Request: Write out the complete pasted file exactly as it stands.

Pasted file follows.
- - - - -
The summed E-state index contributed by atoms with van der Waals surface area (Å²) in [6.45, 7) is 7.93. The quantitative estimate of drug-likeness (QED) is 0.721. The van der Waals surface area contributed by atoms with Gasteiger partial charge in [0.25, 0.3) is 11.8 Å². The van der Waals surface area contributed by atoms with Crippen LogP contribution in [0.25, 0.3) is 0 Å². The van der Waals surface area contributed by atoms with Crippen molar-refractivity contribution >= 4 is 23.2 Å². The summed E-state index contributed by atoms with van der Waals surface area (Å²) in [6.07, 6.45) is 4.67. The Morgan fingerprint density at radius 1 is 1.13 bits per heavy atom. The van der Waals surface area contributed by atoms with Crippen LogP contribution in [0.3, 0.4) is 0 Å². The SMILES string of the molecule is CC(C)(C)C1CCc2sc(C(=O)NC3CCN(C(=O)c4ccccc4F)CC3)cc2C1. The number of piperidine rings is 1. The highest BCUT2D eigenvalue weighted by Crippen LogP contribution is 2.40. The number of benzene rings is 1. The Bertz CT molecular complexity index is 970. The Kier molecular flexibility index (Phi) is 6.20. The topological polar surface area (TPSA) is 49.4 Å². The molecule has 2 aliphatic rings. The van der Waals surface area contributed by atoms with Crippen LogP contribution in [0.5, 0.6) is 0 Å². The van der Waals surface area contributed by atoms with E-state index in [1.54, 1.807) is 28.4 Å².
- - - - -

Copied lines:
The summed E-state index contributed by atoms with van der Waals surface area (Å²) in [6.45, 7) is 7.93. The quantitative estimate of drug-likeness (QED) is 0.721. The van der Waals surface area contributed by atoms with Gasteiger partial charge in [0.25, 0.3) is 11.8 Å². The van der Waals surface area contributed by atoms with Crippen LogP contribution in [0.25, 0.3) is 0 Å². The van der Waals surface area contributed by atoms with Crippen molar-refractivity contribution >= 4 is 23.2 Å². The summed E-state index contributed by atoms with van der Waals surface area (Å²) in [6.07, 6.45) is 4.67. The Morgan fingerprint density at radius 1 is 1.13 bits per heavy atom. The van der Waals surface area contributed by atoms with Crippen LogP contribution in [0.3, 0.4) is 0 Å². The SMILES string of the molecule is CC(C)(C)C1CCc2sc(C(=O)NC3CCN(C(=O)c4ccccc4F)CC3)cc2C1. The number of piperidine rings is 1. The highest BCUT2D eigenvalue weighted by Crippen LogP contribution is 2.40. The number of benzene rings is 1. The Bertz CT molecular complexity index is 970. The Kier molecular flexibility index (Phi) is 6.20. The topological polar surface area (TPSA) is 49.4 Å². The molecule has 2 aliphatic rings. The van der Waals surface area contributed by atoms with Crippen LogP contribution in [0.5, 0.6) is 0 Å². The van der Waals surface area contributed by atoms with E-state index in [1.54, 1.807) is 28.4 Å².